Faces of #OKGNtech
Accelerate Okanagan - 11:12 am - People in Business

Image: Contributed

A strong community can promote new ideas and ensure accountability. It can also act as motivation, support and even provide a little friendly competition. The power of community is undeniable, and the Okanagan tech community is no exception.

Our community is strong and growing with record speed, and maintaining connections through a period of growth like this can be a challenge. Nobody panic. We’ve got a plan.

Introducing “The Faces of #OKGNtech,” a showcase of Okanagan tech entrepreneurs, partners, supporters and cheerleaders designed to fuel more connection, more growth and more excitement. Follow along on the blog and on Instagram at @OKGNtech to learn more about our growing community and what makes them awesome.

Meet Justin. Justin Goodhew is the founder and CEO of Trellis. When he’s not helping charities increase their bottom lines, you’ll find him up in the mountains snowboarding, mountain biking or hiking with his amazing life partner and two dogs.

Where do you work in the Okanagan?

I’m the founder and CEO of Trellis. We help charities raise money through ticketing, virtual events, donations, silent auctions and live auctions—anything you can think of to drive more money into a charity’s bank account. We want to give people who are trying to solve these systemic issues in our communities more resources.

What do you enjoy most about your role?

I love problem-solving. That’s what gets me excited to go to work in the morning. Whenever you solve a problem, there’s always a taller, more difficult one waiting to be addressed. Running a startup mostly sucks. It’s really hard, demoralizing and stressful. But when you see clients raising money every day through the platform and what they do, it makes solving those business problems worthwhile.

How did you get into entrepreneurship?

Turns out I’m not very employable. In my fifth year of university I applied to 35 jobs and didn’t get a single interview. Then I got fired from my volunteer job. I met my first co-founder at a startup weekend and was grinding for a year starting a company. I spent three months in the Plug and Play incubator—crashed, burned and failed in every way possible. I learned a ton from that experience.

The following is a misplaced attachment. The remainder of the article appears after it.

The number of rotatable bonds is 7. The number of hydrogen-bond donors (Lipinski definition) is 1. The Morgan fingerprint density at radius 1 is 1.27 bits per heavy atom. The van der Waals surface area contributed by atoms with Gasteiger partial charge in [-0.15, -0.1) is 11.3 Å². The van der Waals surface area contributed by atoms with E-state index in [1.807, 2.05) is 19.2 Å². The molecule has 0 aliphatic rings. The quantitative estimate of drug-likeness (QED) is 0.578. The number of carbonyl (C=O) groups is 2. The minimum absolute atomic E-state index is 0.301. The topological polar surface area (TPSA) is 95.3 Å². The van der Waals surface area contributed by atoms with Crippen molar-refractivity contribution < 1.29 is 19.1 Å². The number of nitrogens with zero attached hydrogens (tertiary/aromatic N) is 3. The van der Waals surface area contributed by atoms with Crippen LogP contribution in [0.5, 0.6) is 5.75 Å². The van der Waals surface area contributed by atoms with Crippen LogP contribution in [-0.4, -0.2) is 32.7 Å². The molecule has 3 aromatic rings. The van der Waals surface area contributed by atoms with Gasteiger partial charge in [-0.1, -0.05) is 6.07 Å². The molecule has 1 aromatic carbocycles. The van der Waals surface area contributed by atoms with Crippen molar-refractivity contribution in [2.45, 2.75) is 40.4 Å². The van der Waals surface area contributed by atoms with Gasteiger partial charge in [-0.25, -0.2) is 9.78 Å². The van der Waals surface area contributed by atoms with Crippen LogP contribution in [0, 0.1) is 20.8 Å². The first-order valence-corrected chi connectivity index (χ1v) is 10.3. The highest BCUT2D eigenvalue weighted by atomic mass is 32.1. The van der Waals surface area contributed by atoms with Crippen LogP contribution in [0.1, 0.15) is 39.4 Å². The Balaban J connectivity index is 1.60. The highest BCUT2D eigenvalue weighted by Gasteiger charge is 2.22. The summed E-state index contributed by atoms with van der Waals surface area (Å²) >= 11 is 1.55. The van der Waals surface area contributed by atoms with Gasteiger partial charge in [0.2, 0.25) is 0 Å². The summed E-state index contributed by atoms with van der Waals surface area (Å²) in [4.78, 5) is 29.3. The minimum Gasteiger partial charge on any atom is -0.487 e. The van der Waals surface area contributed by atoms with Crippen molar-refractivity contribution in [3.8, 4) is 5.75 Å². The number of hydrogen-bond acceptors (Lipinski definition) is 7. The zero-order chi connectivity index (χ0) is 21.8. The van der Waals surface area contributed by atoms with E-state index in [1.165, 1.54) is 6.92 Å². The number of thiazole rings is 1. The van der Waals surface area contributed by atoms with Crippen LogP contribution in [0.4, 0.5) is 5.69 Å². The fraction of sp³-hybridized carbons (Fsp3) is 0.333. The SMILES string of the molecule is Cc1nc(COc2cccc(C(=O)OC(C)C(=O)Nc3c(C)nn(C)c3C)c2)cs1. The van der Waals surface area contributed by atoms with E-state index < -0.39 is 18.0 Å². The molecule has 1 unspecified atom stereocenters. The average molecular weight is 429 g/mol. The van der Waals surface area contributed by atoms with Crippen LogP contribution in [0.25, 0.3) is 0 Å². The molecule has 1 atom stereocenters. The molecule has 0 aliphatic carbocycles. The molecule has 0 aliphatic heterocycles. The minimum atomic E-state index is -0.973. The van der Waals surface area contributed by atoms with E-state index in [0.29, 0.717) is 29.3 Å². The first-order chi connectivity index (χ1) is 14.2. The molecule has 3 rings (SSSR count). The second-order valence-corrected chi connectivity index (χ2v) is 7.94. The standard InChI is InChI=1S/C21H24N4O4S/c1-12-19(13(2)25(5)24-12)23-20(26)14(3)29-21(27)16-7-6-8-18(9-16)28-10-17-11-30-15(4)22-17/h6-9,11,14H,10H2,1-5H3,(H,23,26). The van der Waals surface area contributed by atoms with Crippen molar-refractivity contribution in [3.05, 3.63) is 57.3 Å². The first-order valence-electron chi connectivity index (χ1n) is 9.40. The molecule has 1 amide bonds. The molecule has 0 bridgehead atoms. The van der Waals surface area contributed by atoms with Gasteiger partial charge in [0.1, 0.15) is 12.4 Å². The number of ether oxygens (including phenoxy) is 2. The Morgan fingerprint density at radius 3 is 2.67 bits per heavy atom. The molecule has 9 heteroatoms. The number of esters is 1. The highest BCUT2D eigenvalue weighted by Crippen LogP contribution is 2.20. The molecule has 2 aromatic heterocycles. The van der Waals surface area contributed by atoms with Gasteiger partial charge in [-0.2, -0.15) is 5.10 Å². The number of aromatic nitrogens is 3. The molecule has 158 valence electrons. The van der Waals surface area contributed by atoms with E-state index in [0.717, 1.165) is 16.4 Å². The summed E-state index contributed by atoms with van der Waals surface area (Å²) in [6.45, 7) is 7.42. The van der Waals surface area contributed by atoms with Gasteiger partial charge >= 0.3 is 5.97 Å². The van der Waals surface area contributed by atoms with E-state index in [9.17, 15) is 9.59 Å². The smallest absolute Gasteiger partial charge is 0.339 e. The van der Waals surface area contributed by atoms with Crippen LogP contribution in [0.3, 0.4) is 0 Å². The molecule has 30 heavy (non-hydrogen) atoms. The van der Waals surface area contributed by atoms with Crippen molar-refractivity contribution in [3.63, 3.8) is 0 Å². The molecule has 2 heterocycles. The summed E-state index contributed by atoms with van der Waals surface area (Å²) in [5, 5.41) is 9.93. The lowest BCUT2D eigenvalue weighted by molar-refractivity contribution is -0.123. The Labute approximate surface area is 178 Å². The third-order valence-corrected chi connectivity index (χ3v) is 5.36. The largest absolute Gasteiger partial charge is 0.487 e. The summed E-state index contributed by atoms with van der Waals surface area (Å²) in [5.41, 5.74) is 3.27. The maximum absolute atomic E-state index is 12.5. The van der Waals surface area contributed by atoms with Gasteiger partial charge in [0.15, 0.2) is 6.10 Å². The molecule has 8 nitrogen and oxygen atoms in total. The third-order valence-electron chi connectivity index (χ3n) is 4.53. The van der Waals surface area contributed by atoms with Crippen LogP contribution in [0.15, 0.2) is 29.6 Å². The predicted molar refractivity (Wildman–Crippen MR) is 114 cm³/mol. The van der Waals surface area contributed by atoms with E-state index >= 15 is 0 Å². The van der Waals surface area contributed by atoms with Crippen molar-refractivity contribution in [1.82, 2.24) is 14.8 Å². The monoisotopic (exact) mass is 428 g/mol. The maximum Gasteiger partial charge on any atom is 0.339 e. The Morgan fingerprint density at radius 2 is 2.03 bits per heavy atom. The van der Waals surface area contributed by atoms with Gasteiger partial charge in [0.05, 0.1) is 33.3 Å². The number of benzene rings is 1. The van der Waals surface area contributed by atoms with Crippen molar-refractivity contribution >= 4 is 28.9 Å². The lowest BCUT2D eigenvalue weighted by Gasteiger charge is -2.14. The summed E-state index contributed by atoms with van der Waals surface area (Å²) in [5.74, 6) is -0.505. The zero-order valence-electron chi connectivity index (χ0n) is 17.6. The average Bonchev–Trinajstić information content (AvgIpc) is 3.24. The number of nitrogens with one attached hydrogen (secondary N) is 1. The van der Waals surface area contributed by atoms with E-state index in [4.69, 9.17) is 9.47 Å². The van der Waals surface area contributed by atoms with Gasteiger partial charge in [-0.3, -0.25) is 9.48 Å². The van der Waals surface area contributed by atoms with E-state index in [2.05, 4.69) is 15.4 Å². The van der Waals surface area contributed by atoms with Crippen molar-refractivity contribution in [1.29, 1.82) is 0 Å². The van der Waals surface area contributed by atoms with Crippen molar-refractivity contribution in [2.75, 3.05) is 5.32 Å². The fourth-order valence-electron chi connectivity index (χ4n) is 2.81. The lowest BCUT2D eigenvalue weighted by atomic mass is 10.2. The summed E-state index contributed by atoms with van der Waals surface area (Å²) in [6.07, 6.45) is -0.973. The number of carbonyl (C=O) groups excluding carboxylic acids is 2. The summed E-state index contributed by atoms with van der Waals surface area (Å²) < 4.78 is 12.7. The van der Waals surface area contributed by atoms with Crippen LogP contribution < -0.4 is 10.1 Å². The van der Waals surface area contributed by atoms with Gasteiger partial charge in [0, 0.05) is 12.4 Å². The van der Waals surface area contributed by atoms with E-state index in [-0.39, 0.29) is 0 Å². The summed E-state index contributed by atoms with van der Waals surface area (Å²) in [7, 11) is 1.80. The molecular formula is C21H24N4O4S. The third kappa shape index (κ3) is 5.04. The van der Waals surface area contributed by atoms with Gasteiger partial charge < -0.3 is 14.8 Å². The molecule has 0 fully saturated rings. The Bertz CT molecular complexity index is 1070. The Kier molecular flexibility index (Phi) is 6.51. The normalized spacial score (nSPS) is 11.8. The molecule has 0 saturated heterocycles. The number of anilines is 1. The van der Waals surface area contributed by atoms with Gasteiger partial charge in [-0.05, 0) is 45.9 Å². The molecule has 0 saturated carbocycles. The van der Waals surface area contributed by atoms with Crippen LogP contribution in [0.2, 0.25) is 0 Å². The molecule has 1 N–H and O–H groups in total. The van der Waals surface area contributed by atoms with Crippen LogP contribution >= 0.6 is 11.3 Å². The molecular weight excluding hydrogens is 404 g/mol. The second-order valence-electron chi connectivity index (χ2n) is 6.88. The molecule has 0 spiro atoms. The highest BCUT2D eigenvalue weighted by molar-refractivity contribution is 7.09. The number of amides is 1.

Have you always had an interest in supporting charities?

I never consciously thought of myself as someone who was charitable or philanthropic until I started Trellis. As I looked into the problem we were trying to solve with Trellis, I recognized how charities are working in outdated systems with lots of problems. I wanted to help them move into social enterprising and sustainability. I needed to do something with a tangible impact.

What advice would you give to someone interested in a job like yours?

You just need to start. Like with every problem I try to tackle, figure out where you want to go and then break down the first three or four steps towards that goal. Solve those first few steps and then figure out the next ones you need to address. With time, family or financial restrictions, just talk to the people that are important in your life, find out what limitations there are and never cross them.

How were you first introduced to the OKGNtech community?

It was pretty easy to get connected in the community. I moved into CoLab and met Shane Austin, and then I went to Startup Drinks and met a bunch of other people. I also signed up for a bunch of newsletters from all these community groups and attended a lot of events. I didn’t know anyone, so it was a great way to meet new friends, too.

Where are you when you’re not at work and when you’re not online?

I’m originally from Ontario, a place where there are no mountains. Living in the Okanagan now, I just love being up in the mountains. I’m usually snowboarding in the winter or mountain biking in summer—trail and downhill. Anything that gets me outside.

What’s the best piece of advice you like to share?

Winston Churchill said, “Success is moving from failure to failure without any lack of enthusiasm.” If you Google me, there’s an article with the headline: “Failure is an Option” and it’s just the best. As rudimentary as it is, embrace failure and don’t do it twice. I keep f–king up, but I also keep moving forward without any lack of enthusiasm. The only thing you can control in this startup world is how you react to failure.

Always live in the now
Contributed - Nov 25, 2020 - People in Business

Photo: Contributed